Tournament fishing often presents the question: Do you “manage” your fish with long-term optimism, or do you get while the gettin’s good? Wayne Breazeale is happy he chose the latter strategy, because on day three of the Costa FLW Series Western Division event presented by Evinrude, Clear Lake did not make it easy for the local pro to complete his wire-to-wire victory.
Day one saw Breazeale post the event’s biggest bag – 23-10 – and take the early lead by a pound and 14 ounces over Joe Uribe Jr. A day later, he added 22-7 and expanded his lead to 5 pounds, 2 ounces.
Then came the wind … lots of wind. By check-in time on day two, white caps were sliding across Clear Lake, and the blow continued through the night with gusts of 20-plus mph. The blow beat against Breazeale’s main area in Konocti Bay and compelled him to make a new plan for the final day.
“The wind blew out that area,” Breazeale says. “Also, a lot of people had been fishing in there, so I didn’t think there was enough fish left to try and fish it. I decided to get out of there.”
Fortunately, one of his best backup spots – an area on the north side of the Redbud Arm that produced some of his keepers on days one and two – provided a suitable option.
“There was a bunch of shad in there, and in practice I saw a bunch of fish chasing shad,” Breazeale says. “I knew there were some good ones in there, so I was just trying to get a limit in there each day. But I had caught a couple of nice ones in there, so that’s why I went there.”
Fishing a white Yamamoto Single Tail Grub on a 1/4-ounce round-head jig, a wacky-rigged Yamamoto Senko and a drop-shot with a Roboworm in the margarita mutilator color, Breazeale added 14-6 in the final round and secured his first FLW win by a margin of 2-15.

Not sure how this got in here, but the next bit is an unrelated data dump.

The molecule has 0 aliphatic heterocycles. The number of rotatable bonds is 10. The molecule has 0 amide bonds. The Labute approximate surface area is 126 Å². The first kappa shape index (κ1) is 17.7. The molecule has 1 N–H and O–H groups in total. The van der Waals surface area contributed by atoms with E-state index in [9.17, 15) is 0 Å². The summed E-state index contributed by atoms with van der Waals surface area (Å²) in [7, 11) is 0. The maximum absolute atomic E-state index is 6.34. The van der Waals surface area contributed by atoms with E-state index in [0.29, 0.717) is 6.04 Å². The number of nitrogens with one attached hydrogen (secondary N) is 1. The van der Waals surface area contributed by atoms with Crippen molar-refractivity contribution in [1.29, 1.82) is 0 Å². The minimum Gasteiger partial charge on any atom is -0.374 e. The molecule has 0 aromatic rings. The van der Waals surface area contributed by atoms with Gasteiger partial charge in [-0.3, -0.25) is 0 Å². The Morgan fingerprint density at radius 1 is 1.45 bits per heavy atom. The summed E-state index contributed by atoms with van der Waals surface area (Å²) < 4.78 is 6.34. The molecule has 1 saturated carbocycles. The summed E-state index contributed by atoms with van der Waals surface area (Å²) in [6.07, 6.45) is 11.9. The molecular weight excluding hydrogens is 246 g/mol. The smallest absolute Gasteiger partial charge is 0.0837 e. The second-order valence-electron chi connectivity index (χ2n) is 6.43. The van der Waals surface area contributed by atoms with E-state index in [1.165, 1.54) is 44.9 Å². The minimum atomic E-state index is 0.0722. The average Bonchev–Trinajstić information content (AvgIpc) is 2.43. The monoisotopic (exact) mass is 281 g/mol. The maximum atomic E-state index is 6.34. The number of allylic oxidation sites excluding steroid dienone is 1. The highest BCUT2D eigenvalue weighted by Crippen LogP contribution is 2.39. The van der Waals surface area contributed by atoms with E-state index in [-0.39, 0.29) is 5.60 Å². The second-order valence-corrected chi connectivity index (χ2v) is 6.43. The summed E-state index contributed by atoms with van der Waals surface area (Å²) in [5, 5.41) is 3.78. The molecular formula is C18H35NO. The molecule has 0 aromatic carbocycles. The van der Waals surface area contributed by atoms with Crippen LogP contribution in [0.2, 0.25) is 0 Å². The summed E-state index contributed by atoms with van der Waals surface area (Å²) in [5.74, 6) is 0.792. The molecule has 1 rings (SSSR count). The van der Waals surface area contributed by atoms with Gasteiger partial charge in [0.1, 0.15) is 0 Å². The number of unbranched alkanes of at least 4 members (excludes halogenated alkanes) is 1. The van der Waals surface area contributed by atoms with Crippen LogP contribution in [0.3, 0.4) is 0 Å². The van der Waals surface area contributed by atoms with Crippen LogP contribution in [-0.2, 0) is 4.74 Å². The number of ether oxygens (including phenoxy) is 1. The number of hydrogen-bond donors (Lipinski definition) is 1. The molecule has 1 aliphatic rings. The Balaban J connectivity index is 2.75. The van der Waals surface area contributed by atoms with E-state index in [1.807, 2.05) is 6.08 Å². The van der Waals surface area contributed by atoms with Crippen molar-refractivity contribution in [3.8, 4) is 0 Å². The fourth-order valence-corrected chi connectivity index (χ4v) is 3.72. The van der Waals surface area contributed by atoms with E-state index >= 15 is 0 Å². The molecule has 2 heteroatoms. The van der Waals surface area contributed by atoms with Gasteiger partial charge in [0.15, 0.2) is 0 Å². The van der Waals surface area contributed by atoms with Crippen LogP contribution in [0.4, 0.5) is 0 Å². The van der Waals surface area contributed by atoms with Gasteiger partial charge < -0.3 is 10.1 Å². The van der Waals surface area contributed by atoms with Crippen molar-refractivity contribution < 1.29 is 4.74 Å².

“This feels great,” says Breazeale. “I’ve had a lot of seconds, and this was the biggest win of my career; I really needed this.”
Breazeale caught most of his fish by targeting likely spring staging areas such as dock pilings, riprap and tules. His four decades of Clear Lake experience taught him that tules rooted on hard bottom are most productive during the spring, as bass favor this scenario for spawning.
“The fish were biting really light this week, so you had to let them eat it more,” he adds. “I had one fish that was foul-hooked, so I had to let it go. I thought that one might hurt me.”
All three days, Breazeale caught at least one of his fish on a bed. Day three saw him try unsuccessfully to coax a quality bed fish, but when he returned a couple hours later the 3 3/4-pounder bit the worm and earned a free boat ride to weigh-in as part of what eventually became the winning stringer.